The Effect of Foreign Direct Investment on Public Health: Empirical Evidence from Bangladesh
Health is an outset of psychological, social, financial, and physical state. Several macroeconomic factors are entangled with health and mortality. Infant mortality and life expectancy are two keyguard on demographic research context on last few decades. On the other hand, foreign inflows play an unprecedent role for raising economic circulation and providing more opportunities to build a better society. The study aims to investigate the relationship between foreign direct investment (FDI), economic growth, and Bangladesh’s health. This study employs time-series data from 1980 to 2018. Results show, with Auto-regressive Distribute Lag (ARDL) model, that there is significant cointegration among variables. Foreign investment and economic output relate significantly and positively to health. On the contrary, education is quasi-linked with a different sign-on different model. For model validation, pitfalls of time-series multicollinearity, heteroscedasiticy, and autocorrelation are not present. Also, CUSUM and CUSUMSQ tests are validating the model as stable and fit for future prediction. Medical assessment and education need more attention from the government as well as the private sector. FDI can play a catalyst role for improving the health sector, raising opportunity in educating and creating a better lifestyle. In order to optimize foreign investment, the government should implement necessary reforms and policies.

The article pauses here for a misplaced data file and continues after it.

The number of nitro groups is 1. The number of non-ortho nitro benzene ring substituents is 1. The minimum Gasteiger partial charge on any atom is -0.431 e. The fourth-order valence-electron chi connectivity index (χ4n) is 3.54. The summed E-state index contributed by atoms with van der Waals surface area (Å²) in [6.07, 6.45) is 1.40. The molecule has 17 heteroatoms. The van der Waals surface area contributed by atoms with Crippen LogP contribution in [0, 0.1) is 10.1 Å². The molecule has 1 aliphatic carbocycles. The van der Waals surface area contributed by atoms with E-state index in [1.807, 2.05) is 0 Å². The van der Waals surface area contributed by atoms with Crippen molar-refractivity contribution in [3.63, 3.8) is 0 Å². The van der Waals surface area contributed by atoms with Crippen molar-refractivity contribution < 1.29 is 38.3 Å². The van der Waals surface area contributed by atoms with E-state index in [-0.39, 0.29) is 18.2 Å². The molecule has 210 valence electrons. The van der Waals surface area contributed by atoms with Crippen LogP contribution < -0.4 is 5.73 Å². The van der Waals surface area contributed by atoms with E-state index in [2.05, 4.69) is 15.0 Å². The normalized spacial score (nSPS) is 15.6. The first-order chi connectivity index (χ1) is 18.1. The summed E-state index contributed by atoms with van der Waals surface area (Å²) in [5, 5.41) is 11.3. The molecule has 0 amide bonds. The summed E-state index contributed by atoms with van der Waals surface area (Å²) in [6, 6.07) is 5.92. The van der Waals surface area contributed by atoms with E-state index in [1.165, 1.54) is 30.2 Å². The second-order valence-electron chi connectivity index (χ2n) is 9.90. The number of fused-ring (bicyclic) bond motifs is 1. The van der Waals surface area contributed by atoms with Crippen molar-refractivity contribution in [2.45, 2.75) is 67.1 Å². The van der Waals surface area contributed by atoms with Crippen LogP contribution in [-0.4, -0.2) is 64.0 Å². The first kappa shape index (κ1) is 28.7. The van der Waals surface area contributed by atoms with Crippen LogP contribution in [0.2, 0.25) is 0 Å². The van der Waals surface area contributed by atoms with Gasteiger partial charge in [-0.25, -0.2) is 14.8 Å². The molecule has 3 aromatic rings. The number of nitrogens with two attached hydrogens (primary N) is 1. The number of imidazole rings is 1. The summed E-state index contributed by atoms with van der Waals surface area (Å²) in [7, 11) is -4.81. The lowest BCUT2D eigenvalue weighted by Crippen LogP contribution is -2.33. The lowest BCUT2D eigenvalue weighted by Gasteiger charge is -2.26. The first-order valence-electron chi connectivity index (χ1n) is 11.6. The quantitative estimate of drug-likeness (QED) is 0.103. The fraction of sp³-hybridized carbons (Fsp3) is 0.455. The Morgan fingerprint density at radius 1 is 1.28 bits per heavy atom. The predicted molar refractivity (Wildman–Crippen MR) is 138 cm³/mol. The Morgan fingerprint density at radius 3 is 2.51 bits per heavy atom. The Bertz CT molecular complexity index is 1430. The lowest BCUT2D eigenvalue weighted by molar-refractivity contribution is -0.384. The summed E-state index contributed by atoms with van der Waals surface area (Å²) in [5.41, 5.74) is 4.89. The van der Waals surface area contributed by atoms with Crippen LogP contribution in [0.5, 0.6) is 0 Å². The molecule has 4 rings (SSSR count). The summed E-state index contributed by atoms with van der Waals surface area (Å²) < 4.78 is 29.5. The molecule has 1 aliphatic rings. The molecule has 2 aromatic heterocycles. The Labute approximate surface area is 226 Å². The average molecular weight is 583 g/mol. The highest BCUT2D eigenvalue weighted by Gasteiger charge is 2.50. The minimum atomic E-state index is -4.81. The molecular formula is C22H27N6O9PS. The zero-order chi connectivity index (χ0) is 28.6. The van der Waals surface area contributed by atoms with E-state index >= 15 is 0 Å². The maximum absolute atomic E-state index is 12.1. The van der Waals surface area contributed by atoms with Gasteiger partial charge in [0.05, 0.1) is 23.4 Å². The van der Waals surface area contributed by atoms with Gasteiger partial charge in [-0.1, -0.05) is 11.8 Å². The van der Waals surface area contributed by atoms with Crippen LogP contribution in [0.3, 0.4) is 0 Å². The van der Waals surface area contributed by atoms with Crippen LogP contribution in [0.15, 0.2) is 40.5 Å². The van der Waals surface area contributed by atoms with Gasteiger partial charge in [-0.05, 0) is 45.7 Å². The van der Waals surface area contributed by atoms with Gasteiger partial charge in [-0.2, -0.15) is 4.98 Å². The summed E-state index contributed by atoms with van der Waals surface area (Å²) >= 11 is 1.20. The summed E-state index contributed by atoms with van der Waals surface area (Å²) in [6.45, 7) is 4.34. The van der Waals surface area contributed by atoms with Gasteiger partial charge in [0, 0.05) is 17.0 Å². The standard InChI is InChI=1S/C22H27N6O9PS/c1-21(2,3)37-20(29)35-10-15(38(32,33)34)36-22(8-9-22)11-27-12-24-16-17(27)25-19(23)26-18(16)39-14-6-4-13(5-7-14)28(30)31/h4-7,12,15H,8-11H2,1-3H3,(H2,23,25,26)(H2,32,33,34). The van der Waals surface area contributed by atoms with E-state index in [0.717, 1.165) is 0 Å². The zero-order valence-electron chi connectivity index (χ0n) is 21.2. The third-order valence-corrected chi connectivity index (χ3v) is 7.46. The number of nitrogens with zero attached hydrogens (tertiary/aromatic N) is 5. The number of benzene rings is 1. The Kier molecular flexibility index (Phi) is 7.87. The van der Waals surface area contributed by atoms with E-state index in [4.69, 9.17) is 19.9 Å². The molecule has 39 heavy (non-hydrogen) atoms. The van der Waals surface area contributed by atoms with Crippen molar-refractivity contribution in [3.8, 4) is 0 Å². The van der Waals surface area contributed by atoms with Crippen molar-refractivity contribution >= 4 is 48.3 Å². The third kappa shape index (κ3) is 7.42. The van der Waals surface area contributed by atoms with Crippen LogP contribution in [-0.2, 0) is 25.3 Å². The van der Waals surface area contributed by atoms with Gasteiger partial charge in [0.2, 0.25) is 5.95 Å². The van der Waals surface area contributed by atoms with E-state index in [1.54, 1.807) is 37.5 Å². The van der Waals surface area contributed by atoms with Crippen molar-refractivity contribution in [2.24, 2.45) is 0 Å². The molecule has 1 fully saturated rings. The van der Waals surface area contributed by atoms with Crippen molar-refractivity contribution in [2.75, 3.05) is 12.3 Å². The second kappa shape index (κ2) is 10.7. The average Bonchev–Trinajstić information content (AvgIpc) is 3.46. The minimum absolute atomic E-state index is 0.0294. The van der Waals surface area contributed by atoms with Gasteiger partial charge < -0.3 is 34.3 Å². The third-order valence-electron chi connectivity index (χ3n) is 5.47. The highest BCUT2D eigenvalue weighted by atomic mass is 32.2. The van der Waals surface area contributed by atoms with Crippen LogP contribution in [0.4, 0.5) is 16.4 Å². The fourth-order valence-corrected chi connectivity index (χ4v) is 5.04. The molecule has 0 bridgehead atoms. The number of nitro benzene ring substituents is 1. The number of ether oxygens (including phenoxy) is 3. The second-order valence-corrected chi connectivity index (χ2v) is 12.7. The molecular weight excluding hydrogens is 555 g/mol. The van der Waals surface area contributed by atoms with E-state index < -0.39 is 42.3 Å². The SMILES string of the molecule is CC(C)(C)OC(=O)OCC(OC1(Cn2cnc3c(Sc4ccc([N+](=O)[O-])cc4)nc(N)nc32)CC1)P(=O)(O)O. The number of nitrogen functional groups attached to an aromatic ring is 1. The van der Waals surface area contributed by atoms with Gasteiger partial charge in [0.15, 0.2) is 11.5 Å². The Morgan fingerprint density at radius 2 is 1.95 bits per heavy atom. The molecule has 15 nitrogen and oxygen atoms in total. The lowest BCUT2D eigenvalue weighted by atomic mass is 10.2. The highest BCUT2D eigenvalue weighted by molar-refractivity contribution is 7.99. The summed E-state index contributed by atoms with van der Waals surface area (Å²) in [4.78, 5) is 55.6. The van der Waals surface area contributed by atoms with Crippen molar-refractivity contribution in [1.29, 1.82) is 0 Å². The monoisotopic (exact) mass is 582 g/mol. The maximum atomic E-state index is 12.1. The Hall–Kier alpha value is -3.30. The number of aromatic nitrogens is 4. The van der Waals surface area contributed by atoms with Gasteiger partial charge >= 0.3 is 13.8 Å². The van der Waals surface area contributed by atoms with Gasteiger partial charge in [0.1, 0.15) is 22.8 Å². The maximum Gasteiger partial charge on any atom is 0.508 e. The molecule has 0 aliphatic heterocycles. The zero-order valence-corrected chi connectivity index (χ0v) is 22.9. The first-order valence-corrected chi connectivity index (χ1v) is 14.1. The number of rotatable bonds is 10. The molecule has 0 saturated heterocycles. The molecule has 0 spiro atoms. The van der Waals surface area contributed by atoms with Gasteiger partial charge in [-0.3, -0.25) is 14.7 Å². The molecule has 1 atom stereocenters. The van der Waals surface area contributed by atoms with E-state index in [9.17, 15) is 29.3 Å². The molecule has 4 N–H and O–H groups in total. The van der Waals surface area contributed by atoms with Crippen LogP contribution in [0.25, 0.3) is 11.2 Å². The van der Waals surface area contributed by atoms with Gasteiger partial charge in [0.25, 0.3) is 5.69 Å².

2. Literature Review
3. Research Method
5. Conclusion and Policy Implications